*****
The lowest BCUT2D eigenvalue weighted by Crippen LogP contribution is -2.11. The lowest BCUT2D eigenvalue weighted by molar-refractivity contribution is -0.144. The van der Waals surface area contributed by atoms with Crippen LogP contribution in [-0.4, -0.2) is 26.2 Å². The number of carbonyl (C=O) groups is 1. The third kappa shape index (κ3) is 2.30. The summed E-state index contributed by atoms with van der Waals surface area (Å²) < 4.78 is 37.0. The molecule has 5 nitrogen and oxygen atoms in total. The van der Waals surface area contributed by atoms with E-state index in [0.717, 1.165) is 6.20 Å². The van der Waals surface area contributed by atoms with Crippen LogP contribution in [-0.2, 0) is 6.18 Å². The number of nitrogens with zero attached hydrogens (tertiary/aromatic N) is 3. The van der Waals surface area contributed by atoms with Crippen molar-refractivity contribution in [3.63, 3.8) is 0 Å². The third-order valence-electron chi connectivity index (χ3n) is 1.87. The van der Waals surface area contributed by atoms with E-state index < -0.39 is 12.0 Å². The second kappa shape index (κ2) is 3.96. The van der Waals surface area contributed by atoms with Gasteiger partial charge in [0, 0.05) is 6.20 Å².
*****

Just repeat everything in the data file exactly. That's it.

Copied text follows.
The lowest BCUT2D eigenvalue weighted by Crippen LogP contribution is -2.11. The lowest BCUT2D eigenvalue weighted by molar-refractivity contribution is -0.144. The van der Waals surface area contributed by atoms with Crippen LogP contribution in [-0.4, -0.2) is 26.2 Å². The number of carbonyl (C=O) groups is 1. The third kappa shape index (κ3) is 2.30. The summed E-state index contributed by atoms with van der Waals surface area (Å²) < 4.78 is 37.0. The molecule has 5 nitrogen and oxygen atoms in total. The van der Waals surface area contributed by atoms with E-state index in [0.717, 1.165) is 6.20 Å². The van der Waals surface area contributed by atoms with Crippen LogP contribution in [-0.2, 0) is 6.18 Å². The number of nitrogens with zero attached hydrogens (tertiary/aromatic N) is 3. The van der Waals surface area contributed by atoms with Crippen molar-refractivity contribution in [3.63, 3.8) is 0 Å². The third-order valence-electron chi connectivity index (χ3n) is 1.87. The van der Waals surface area contributed by atoms with E-state index < -0.39 is 12.0 Å². The second kappa shape index (κ2) is 3.96. The van der Waals surface area contributed by atoms with Gasteiger partial charge in [0, 0.05) is 6.20 Å².